Rules for Reflections in the Coordinate Plane - Students are likely to have a hard time memorizing these rules. Encourage students to just reflect one point at a time until they notice a pattern. When reflecting over the \begin{align*}y-\end{align*}axis, the \begin{align*}x\end{align*} changes sign and when reflecting over the \begin{align*}x-\end{align*}axis, the \begin{align*}y\end{align*} changes sign. Reviewing the quadrants and where \begin{align*}x\end{align*} and \begin{align*}y\end{align*} are positive/negative may also help. They will then see how the signs change as they cross the particular axes.

Will the Pre-Image and Image Match Up? - Encourage students to visualize whether or not the image and pre-image will “match up” if they fold over the line of reflection. This caheck at the end of the process may help students avoid making careless errors.

Reflections over \begin{align*}y = x\end{align*} - This particular reflection is very important for students to be able to recognize for future math courses. The inverse of a function is a reflection of the original function over this line. Understanding the connection between the process of creating this reflection (switching \begin{align*}x\end{align*} and \begin{align*}y\end{align*} values) and finding an inverse function later in more advanced algebra courses (students will switch the variables in the equation) will help students gain a deeper understanding of both concepts.


Clockwise vs Counterclockwise Rotations - Students sometimes have difficulty keeping these two straight. It is also counter-intuitive to them that a counterclockwise angle is considered positive and a clockwise angle is negative. This text uses all positive angles and indicates clockwise vs counterclockwise but if you decide to use Geometer’s Sketchpad (or other computer programs) to do some additional activities, you will need to explain this concept to students.

Rotating in the Coordinate Plane - There are mapping rules given in the text for the different rotations in the coordinate plane. Sometimes, however, it is helpful to have students attempt to “visualize” these on the coordinate plane. Often students forget the “rules” and cannot complete the assignment or problem on a quiz or test. It may be helpful to do some examples using patty paper. Students can draw a triangle or quadrilateral on the coordinate plane, then trace the figure and the axes onto the patty paper. Now they can rotate the patty paper 90, 180 and 270 degrees using the axes as a reference to see how the figure (and the coordinates of its vertices) change. This technique is particularly beneficial for visual and kinesthetic learners.

Composition of Transformations

Glide Reflections - Students sometimes struggle with the concept that order doesn’t matter here. It is helpful to have students do a problem such as the example below to experience this.

Example: \begin{align*}\Delta ABC\end{align*} has vertices (2, -3), (5, 3) and (6, 0). Translate this figure 5 units left and reflect it over the line \begin{align*}y = -2\end{align*}. What are the coordinates of the final image? Now try doing the reflection before the translation. What are the coordinates of the final image?

Answer: The coordinates of the resulting images for both orders is (-3, -1), (0, -7), (1, -4).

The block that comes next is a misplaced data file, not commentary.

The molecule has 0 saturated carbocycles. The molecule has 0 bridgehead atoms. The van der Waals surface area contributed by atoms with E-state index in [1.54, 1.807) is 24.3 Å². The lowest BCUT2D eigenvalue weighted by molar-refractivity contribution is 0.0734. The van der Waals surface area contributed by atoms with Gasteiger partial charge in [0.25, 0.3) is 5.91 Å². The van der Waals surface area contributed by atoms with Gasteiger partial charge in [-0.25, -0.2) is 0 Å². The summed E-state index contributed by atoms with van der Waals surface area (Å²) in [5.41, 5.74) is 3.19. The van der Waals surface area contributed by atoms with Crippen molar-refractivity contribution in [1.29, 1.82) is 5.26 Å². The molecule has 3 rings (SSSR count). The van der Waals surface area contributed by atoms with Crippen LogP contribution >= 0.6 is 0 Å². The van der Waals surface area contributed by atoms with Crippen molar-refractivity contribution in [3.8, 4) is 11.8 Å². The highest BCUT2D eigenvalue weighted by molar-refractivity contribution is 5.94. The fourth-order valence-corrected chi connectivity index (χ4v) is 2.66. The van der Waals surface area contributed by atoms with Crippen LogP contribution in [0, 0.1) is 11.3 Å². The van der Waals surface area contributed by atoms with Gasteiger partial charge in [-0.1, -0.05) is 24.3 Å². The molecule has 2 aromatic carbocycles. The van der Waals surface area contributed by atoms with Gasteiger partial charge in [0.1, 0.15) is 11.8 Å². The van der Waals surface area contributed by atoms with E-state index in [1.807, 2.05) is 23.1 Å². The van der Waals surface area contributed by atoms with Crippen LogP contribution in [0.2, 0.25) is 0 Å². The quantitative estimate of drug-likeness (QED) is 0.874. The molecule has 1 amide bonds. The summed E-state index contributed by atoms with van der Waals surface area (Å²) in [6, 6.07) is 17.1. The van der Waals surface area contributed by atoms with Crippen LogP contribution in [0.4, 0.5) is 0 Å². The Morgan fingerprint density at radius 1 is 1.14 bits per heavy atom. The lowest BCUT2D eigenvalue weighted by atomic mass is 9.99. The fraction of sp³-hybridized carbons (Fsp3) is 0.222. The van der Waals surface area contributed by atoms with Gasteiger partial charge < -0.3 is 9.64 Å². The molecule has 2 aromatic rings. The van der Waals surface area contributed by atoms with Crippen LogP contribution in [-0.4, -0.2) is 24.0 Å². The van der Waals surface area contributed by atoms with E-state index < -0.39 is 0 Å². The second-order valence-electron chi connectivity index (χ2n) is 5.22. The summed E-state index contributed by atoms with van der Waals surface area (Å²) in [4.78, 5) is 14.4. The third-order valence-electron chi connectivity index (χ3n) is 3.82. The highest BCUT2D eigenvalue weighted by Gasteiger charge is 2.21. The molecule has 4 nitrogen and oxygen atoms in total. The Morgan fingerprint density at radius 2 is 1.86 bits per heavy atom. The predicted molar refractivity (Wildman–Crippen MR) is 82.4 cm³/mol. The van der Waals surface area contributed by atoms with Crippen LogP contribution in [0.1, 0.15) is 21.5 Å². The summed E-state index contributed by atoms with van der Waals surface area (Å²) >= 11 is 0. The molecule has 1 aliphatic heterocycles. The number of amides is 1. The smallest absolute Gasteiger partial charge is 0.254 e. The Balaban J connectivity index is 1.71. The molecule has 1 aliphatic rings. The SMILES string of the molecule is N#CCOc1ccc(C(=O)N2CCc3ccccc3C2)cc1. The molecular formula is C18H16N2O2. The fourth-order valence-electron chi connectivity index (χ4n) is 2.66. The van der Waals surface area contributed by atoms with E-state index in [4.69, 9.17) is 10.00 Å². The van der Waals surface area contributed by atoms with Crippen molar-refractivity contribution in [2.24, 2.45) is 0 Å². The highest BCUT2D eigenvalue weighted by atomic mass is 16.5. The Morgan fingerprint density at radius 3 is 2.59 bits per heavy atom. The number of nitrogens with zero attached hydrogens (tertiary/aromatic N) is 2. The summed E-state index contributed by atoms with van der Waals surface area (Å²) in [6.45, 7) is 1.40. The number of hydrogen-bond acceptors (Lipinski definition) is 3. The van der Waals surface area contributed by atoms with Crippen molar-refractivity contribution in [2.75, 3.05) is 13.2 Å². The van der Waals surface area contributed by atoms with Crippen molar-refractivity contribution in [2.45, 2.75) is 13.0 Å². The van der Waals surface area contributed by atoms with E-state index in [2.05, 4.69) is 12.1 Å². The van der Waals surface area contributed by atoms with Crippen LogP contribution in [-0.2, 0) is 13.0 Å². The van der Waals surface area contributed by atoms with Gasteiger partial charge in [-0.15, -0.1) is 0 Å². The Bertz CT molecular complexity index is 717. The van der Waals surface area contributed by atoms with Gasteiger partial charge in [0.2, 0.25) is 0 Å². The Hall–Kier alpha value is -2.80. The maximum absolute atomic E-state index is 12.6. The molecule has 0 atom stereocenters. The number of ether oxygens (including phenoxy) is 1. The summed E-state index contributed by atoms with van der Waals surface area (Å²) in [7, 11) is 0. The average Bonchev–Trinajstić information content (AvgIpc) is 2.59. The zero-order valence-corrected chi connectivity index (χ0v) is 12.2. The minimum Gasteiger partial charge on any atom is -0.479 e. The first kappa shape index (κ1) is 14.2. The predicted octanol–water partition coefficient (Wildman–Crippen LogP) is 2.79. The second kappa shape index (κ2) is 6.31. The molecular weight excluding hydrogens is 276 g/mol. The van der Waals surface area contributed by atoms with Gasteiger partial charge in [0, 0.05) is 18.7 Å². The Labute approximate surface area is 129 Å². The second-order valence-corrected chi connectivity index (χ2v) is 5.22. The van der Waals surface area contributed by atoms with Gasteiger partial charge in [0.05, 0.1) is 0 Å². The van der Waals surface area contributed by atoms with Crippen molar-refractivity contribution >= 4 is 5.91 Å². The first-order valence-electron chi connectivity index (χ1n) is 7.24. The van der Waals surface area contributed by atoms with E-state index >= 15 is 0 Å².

Reflections over Parallel Lines - Students may initially struggle with the relationship between this double reflection and the resulting equivalent translation. Have students practice this on the coordinate plane where distances between the vertices of the pre-image and image can be easily calculated to verify the relationship.

Reflections over both Axes - Patty paper can be used again here to help students see that this double reflection is actually a rotation of \begin{align*}180^\circ\end{align*} about the origin. Students can also compare the rules for reflections to the rules for rotations to see that the combination of the two reflections results in the rule for the rotation.

Extension: Tessellating Polygons

Review Interior Angles Measures for Polygons - Earlier in the course students learned how to calculate the sum of the measures of interior angles of a convex polygon, and how to divide by the number of angles to find the measures of the interior angle of regular polygons. Now would be a good time to review this lesson. The students will need this knowledge to see which regular polygons will tessellate and the final is fast approaching.

Move Them Around - When learning about regular and semi-regular tessellation it is helpful for students to have a set of regular triangles, squares, pentagons, hexagons, and octagons that they can slide around and fit together. These shapes can be bought from a mathematics education supply company or made with paper. Exploring the relationships in this way gives the students a fuller understanding of the concepts.

Use On-Line Resources - A quick search on tessellations will produce many beautiful, artistic examples like the work of M. C. Escher and cultural examples like Moorish tiling. This bit of research will inspire students and show them how applicable this knowledge is to many areas.

Tessellation Project - A good long-term project is to have the students create their own tessellations. This is an artistic endeavor that will appeal to students that typically struggle with mathematics, and the tessellations make nice decorations for the classroom.

Notes/Highlights Having trouble? Report an issue.

Color Highlighted Text Notes
Show More

Image Attributions

Show Hide Details
Files can only be attached to the latest version of section
Please wait...
Please wait...
Image Detail
Sizes: Medium | Original